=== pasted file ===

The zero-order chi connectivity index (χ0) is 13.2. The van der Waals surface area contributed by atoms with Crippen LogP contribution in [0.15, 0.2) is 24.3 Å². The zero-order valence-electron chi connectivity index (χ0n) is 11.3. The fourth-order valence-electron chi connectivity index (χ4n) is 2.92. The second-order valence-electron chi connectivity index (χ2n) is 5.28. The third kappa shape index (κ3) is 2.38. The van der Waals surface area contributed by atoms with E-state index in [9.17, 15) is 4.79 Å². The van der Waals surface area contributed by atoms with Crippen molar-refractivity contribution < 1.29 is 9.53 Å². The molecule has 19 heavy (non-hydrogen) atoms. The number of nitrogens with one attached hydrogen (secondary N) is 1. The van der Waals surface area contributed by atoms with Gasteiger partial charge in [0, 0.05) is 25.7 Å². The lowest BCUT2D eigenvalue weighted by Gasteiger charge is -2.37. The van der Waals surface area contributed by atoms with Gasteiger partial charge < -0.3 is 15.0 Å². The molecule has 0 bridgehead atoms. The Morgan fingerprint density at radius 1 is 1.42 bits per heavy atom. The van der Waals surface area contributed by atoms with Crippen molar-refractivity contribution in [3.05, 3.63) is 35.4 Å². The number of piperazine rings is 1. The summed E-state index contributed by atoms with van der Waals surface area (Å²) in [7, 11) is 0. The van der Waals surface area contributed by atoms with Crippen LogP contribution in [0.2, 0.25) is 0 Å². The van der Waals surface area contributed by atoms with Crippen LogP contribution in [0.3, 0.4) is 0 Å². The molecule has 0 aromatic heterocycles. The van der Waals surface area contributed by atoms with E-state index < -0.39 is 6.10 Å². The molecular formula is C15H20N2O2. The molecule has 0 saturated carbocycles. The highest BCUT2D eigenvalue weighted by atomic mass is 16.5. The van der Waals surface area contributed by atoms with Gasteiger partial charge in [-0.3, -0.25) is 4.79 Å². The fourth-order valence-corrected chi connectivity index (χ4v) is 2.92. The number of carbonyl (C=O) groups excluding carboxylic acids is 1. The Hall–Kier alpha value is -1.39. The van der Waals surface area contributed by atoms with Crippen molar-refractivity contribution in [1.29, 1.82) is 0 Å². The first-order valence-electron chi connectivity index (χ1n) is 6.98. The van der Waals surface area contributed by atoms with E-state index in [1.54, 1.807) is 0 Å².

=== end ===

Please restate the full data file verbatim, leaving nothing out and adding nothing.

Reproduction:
The zero-order chi connectivity index (χ0) is 13.2. The van der Waals surface area contributed by atoms with Crippen LogP contribution in [0.15, 0.2) is 24.3 Å². The zero-order valence-electron chi connectivity index (χ0n) is 11.3. The fourth-order valence-electron chi connectivity index (χ4n) is 2.92. The second-order valence-electron chi connectivity index (χ2n) is 5.28. The third kappa shape index (κ3) is 2.38. The van der Waals surface area contributed by atoms with E-state index in [9.17, 15) is 4.79 Å². The van der Waals surface area contributed by atoms with Crippen molar-refractivity contribution < 1.29 is 9.53 Å². The molecule has 19 heavy (non-hydrogen) atoms. The number of nitrogens with one attached hydrogen (secondary N) is 1. The van der Waals surface area contributed by atoms with Gasteiger partial charge in [0, 0.05) is 25.7 Å². The lowest BCUT2D eigenvalue weighted by Gasteiger charge is -2.37. The van der Waals surface area contributed by atoms with Gasteiger partial charge < -0.3 is 15.0 Å². The molecule has 0 bridgehead atoms. The Morgan fingerprint density at radius 1 is 1.42 bits per heavy atom. The van der Waals surface area contributed by atoms with Crippen molar-refractivity contribution in [3.05, 3.63) is 35.4 Å². The number of piperazine rings is 1. The summed E-state index contributed by atoms with van der Waals surface area (Å²) in [7, 11) is 0. The van der Waals surface area contributed by atoms with Crippen LogP contribution in [0.2, 0.25) is 0 Å². The van der Waals surface area contributed by atoms with Crippen LogP contribution in [0.3, 0.4) is 0 Å². The molecule has 0 aromatic heterocycles. The van der Waals surface area contributed by atoms with E-state index < -0.39 is 6.10 Å². The molecular formula is C15H20N2O2. The molecule has 0 saturated carbocycles. The highest BCUT2D eigenvalue weighted by atomic mass is 16.5. The van der Waals surface area contributed by atoms with Gasteiger partial charge in [-0.3, -0.25) is 4.79 Å². The fourth-order valence-corrected chi connectivity index (χ4v) is 2.92. The number of carbonyl (C=O) groups excluding carboxylic acids is 1. The Hall–Kier alpha value is -1.39. The van der Waals surface area contributed by atoms with Crippen molar-refractivity contribution in [1.29, 1.82) is 0 Å². The first-order valence-electron chi connectivity index (χ1n) is 6.98. The van der Waals surface area contributed by atoms with E-state index in [1.54, 1.807) is 0 Å².